Brought to you by Americans For Cain:
Look, I know Herman Cain isn’t perfect. He can be impulsive and brash, and he really needs to bone up on foreign policy. Many people say his 999 plan is bold and a good start, but it has problems, the most serious of which is his sales tax which some say lays the groundwork for a VAT tax. It needs some tweaking.
Freedomworks’ Dean Clancy’s thoughts on the plan, here.
Art Laffer came out and defended the plan, earlier today in an oped in the WSJ.
Republican presidential candidate Herman Cain’s now famous “9-9-9” plan is his explicit proposal to right the wrongs of our federal tax code. He proposes a 9% flat-rate personal income tax with no deductions except for donations to charity; a 9% flat-rate tax on net business profits; and a new 9% national tax on retail sales.
Mr. Cain’s 9-9-9 plan was designed to be what economists call “static revenue neutral,” which means that if people didn’t change what they do under his plan, total tax revenues would be the same as they are under our current tax code. I believe his plan would indeed be static revenue neutral, and with the boost it would give to economic growth it would bring in even more revenue than expected.
John Hayward at Human Events added his thoughts:
Laffer goes on to characterize 999 as a “flat tax.” Given the rising resistance to its sales tax component, this raises the question of why Cain doesn’t just retool it to be a flat tax. I was always more of a flat tax guy myself, while Cain approached his compromise plan from the Fair Tax perspective. In fact, his official 999 Plan brochure explicitly presents the program as an intermediate step toward the Fair Tax.
Perhaps Cain could take that step by stripping away the complex, politicized junk of the current tax code and broadening the tax base first, and then introduce the national sales tax concept later. If we were discussing any candidate except Herman Cain, I might even think that’s been his strategy all along, since almost all of the heavy fire he took in last night’s debate was aimed at the sales tax component of his plan… but Cain just doesn’t think that way. Whatever you think about his agenda, it’s hard to describe any portion of it as “hidden.”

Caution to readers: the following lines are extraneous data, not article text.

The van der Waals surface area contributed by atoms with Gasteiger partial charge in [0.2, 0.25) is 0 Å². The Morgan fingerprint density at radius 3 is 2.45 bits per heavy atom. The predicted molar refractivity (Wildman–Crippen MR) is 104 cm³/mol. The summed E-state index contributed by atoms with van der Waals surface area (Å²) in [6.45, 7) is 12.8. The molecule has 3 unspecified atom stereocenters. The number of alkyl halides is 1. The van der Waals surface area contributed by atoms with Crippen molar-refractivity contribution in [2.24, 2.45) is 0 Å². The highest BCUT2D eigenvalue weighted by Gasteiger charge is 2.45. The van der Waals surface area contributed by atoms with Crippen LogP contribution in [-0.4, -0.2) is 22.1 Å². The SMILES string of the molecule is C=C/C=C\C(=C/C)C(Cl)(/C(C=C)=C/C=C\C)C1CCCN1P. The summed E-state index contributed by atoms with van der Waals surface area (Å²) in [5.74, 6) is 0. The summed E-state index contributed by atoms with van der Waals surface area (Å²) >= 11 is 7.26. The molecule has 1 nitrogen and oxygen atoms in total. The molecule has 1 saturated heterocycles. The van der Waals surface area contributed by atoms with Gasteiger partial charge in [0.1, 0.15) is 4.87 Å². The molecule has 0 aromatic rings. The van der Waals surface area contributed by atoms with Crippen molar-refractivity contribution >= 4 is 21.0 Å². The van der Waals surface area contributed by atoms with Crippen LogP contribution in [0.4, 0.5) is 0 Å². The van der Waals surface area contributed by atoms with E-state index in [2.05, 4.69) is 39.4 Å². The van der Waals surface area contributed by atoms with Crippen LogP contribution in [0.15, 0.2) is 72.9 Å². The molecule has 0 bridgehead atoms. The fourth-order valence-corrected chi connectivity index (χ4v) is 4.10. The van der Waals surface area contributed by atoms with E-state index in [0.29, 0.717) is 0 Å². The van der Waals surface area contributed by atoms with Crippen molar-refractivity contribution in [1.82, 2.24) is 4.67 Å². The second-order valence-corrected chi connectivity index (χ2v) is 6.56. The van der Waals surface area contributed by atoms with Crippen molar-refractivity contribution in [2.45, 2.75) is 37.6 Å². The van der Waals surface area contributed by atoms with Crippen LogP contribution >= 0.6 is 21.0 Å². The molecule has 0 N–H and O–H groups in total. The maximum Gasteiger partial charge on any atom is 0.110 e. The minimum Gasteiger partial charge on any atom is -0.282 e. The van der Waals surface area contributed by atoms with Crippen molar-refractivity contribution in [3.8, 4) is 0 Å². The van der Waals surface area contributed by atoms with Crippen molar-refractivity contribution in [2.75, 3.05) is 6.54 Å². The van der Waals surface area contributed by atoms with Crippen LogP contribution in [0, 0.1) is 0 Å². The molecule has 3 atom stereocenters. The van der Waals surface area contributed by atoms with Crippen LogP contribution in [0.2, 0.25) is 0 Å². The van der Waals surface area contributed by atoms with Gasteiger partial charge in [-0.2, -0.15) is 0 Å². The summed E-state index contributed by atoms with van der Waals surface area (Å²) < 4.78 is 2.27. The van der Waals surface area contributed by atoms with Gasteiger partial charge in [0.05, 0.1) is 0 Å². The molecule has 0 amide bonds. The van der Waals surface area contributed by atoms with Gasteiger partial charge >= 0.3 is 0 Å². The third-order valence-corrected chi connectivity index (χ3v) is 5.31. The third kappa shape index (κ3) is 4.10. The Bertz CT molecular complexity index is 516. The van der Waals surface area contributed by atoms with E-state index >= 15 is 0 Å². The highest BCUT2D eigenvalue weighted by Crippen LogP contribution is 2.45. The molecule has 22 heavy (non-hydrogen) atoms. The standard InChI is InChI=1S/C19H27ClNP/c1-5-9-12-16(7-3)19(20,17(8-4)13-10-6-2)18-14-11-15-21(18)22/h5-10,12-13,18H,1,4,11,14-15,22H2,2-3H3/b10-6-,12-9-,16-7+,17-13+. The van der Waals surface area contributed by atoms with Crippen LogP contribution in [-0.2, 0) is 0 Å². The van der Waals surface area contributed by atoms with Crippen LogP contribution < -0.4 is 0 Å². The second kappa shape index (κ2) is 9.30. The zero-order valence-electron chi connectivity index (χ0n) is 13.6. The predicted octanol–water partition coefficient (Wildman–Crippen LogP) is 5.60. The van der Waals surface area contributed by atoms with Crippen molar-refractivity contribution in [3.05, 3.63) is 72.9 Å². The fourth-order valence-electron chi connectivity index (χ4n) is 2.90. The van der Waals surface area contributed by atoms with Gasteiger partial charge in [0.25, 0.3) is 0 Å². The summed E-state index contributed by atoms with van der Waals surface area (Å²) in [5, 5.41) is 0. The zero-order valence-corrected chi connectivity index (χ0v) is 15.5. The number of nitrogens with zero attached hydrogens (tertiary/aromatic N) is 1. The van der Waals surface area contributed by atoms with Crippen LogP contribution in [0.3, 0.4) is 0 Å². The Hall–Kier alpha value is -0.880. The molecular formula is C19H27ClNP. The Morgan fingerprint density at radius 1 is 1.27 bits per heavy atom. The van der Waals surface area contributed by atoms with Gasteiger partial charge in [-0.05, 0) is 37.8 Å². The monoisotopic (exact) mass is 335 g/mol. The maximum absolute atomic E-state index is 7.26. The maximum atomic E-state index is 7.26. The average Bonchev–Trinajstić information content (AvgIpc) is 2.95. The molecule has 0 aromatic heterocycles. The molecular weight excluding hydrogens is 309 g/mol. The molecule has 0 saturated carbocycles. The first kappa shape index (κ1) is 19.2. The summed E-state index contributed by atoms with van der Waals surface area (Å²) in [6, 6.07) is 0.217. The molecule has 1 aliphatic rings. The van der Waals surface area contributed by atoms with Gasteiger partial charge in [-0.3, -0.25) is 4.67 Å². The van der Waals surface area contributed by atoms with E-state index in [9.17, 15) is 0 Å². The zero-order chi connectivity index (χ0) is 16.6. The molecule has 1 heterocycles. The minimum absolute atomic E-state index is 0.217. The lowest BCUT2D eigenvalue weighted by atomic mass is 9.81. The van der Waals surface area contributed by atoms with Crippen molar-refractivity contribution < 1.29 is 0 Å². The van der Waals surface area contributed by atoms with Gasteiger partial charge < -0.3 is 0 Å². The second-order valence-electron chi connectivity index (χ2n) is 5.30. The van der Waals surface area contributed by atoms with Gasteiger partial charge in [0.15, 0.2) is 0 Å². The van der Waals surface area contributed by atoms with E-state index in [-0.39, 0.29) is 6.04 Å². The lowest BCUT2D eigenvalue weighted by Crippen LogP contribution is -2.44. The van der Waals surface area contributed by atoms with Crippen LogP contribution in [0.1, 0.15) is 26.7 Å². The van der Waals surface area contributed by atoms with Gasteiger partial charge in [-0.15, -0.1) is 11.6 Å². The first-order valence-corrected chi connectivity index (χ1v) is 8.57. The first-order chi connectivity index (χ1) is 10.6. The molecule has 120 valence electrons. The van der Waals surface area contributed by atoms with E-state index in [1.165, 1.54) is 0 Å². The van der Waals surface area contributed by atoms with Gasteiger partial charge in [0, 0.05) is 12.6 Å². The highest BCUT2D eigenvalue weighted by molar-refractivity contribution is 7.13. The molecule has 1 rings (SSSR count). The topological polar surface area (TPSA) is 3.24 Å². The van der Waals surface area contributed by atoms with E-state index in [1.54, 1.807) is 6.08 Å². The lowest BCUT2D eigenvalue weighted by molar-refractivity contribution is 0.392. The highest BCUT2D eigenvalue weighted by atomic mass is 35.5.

James Pethokoukis of the American Enterprise Institute mentioned yesterday that Stephen Moore, an architect of the 999 Plan, has come to support the idea of dropping the 9% sales tax and replacing it with a 9% payroll tax. “I’m surprised how hostile people are to the sales tax,” says Moore. “When we designed this plan, I thought people would go along with the 9 percent sales tax. But the point is they won’t. And why not just do a payroll tax. It’s the devil we know…”
Cain would stroll out of a heavy barrage of opposition-research artillery without a scratch on him if he took that suggestion. Also, he could stop talking about apples and oranges. He’d lose the power of the Fair Tax concept, which makes taxes completely transparent, taxes the rich more without stacking tax rates against them (because they buy more stuff), and provides a huge incentive to investment and savings… but he lost a lot of that power by proposing the hybrid 999 concept anyway.
Given the choice we currently have – and I refer to the video above, because it does a good job whittling it down: We have a choice between, RomneyCare, “the debater” (Perry), and Gingrich, who’s brilliant, but has some unfortunate baggage that the MFM would be chomping at the bit to exploit if he were the nominee – – and that’s it, really. The rest have fallen by the wayside.
Cain’s my favorite, warts in all.
Via RCP, we have the larger than life, Cain in an interview on CNN, once again demonstrating why he’s such a contender: Herman Cain: GOP Candidates “Getting On My Last Nerve”.
RSM at The American Spectator: Cain the Contender
Hat tip: Charles B.